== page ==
With the news that three teachers at Malibu High School were diagnosed with thyroid cancer within a six-month period last year, many of us were left thinking, “that can’t be a coincidence.” As a Stanford University Ph.D. who studied statistics, an aspiring Cancer Epidemiology Researcher and as the father of two students who will be spending their days on the MHS campus, I feel compelled to share a statistical point of view.
Let’s assume the null hypothesis that working at MHS had nothing to do with the odds, and see how likely are the observed results.
The definitive source for cancer diagnosis rates in the U.S. is the Surveillance, Epidemiology and End Results Program (SEER) database of the National Cancer Institute. According to SEER, the number of new cases of thyroid cancer is 12.9 per 100,000 men and women per year. We will use the number 0.000129 as the probability that an adult is diagnosed with thyroid cancer in a particular year.
The odds of getting exactly three “heads” out of 80 coin flips, when repeatedly flipping a weighed coin of known probability, is governed by the binomial distribution formula. Free online “Cumulative Binomial Calculators” help with the calculation. Plugging in 80 for the “number of trials,” three for the “number of successes” and 0.000129 for the “probability of success” you get 0.00000018. That is less than one in 5.5 million.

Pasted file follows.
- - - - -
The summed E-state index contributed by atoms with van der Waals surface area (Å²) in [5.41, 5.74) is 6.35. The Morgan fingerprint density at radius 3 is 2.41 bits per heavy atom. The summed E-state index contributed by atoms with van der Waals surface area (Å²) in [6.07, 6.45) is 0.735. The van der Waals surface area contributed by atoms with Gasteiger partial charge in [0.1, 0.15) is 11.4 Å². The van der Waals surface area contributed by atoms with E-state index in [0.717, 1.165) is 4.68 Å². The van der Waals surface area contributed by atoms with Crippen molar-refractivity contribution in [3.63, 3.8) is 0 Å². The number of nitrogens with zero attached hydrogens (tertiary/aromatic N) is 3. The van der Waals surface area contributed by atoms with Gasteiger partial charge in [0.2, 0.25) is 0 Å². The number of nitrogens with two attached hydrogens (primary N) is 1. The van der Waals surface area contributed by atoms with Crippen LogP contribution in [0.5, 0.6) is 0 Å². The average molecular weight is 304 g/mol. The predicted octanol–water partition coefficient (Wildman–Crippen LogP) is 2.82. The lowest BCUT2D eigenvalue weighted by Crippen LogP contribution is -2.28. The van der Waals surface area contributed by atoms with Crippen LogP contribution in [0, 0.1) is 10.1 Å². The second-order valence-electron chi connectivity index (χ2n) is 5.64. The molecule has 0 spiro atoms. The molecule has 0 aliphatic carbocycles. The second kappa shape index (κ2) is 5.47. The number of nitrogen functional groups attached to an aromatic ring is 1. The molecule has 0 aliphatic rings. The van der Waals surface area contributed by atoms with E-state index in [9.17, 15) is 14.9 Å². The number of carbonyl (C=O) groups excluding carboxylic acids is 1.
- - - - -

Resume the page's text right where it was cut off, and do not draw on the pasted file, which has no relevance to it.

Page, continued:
Getting one thyroid cancer diagnosis out of eighty people in a year would happen roughly one percent of the time (One in 97). This alone could be used to argue that the null hypothesis of “no relationship” is false, as the rejection level is usually set at either five percent or one percent. Getting two diagnoses drops the odds to one in over 18,000. Getting three or more drops the odds to one in over 5.5 million.
These findings demonstrate that there is a statistically significant “relationship” between spending your days at MHS and thyroid cancer. Hopefully the search for the “relationship” continues until it is identified and remedied.